Craig Mayor Don Jones had few words when asked how negotiations between the City of Craig and Moffat County will proceed following an initial Tuesday workshop on the Craig Police Department’s lease of the Moffat County Public Safety Center.
“We’ll see what happens,” he said. “We’ve got a starting point, and we’ll continue on and keep working at it.”
Jones and other members of the Craig City Council met with the Moffat County Commission on Tuesday to discuss the police department’s lease of 2,258 square feet of exclusive space and 3,000 square feet of shared space it currently occupies.
The safety center encompasses 45,482 square feet, and houses the Moffat County Sheriff’s Office, Craig Police Department, Moffat County Jail, Colorado State Patrol Troop 4B and a dispatch center.
The city provided the 17 acres the safety center was built on to the county. In exchange for the land, the city and county agreed to provide the police department with 10 years of free rent.
The rent-free decade for the police department, however, ends in August 2011, according to a sublease signed in 2002.
At the initial Tuesday workshop, the county presented projections on the city’s possible future lease costs based on the current operating costs of the building.
The police department occupies about 11.5 percent of the building. The commission said the city’s por-
tion of the building’s operating costs, considering the space it occupies, would be $256,591 per year.
No agreement on the price of the police department’s future lease was reached after an hour and a half of discussion, however.
The two sides agreed to organize a smaller committee to gather more information on the safety center, and to review the original sublease and the building’s financial information, Jones said.
“We had a few more questions and wanted a few more answers,” Jones said.
Moffat County Commissioner Audrey Danner said the committee should meet in the coming weeks in hopes of reaching an agreement soon.
Jones said the city will try to talk the county down from the possible lease prices originally discussed.
“We have got to,” he said. “I don’t want to get hung by my constituents.”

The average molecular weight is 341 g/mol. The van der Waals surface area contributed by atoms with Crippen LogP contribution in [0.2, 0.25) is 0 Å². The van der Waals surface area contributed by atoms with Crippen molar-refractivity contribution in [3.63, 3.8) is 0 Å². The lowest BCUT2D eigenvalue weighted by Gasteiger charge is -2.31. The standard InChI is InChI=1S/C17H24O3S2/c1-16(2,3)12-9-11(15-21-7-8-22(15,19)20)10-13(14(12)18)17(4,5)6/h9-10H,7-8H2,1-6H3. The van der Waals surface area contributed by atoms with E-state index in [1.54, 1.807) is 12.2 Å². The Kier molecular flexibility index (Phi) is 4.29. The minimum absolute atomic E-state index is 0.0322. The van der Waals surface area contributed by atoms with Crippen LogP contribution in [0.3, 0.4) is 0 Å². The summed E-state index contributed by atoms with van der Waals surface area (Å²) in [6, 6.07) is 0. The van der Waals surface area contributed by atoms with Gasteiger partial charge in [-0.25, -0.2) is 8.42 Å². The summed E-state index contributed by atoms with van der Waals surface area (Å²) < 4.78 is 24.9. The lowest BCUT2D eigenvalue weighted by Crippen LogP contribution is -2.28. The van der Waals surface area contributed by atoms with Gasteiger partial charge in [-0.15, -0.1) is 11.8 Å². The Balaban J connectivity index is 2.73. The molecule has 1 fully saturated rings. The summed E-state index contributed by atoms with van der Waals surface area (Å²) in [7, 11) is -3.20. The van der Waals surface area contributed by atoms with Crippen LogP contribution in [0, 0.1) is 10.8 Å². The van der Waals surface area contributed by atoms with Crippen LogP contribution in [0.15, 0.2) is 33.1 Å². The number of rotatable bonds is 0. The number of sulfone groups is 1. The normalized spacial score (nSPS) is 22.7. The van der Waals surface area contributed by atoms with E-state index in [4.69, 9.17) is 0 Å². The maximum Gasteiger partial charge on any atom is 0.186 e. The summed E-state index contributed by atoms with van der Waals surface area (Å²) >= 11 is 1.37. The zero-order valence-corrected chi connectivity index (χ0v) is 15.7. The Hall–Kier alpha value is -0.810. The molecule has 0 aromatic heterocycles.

Jones said he would have a hard time approving several hundred thousand dollars in rent per year for the space the department occupies in the center.
“Why spend $200,000 a year (in) rent?” he said. “That is hard to justify to anybody.”
Jones said the police department moving out of the safety center is a possibility if the city and county can’t reach an agreement on the price of the lease — further describing it as “option Q.”
“I don’t know if we have any other choice,” he said of the police department moving out if agreements aren’t made. “It is not something that is going to happen overnight.
“It takes time to build the building, get the funding for the building, and where are you going to find the money at?”
But, Jones said the city needs to “exhaust all the possibilities” in lease negotiations with the county.
“That is the reason we built it in the first place is to keep everybody under the same roof — to make it more efficient,” he said. “But, when it is costing 200-and-some-thousand a year, that is when it doesn’t become efficient anymore.”
Moffat County Commissioner Audrey Danner said she is “certain” an agreement can be made “that addresses the concerns that the city has and the county has, and that includes the price, what is included in the price and how we can operate together.”
“We will review the documents that we have in place and, based on comments from both the city and the county, see what needs to be reworked in those agreements,” she said.
The sublease signed in 2002 states the city will pay rent in August 2011 based on a “fair division between all space users of the actual costs, including utilities of operating the building.”
During the meeting Tuesday, the two sides discussed at length whether a percentage of the Moffat County Jail’s operating costs should be included in the police department’s lease.
Jones said he hopes to convince the county to leave the jail out of the lease, contending it was never part of the original intent when the safety center was built.
“I sat in the meetings when it was built,” he said. “I was on council then. I know what the intent was and I have got a … whole folder from 1997 that I kept. That is one of my goals this weekend, to go through that and see what I can dig out.”
Danner said she understands the county has a “very specific role with providing jail services.”
“But, that entire center was put together with all of our public safety entities in one, and I intend to honor that intent,” she said.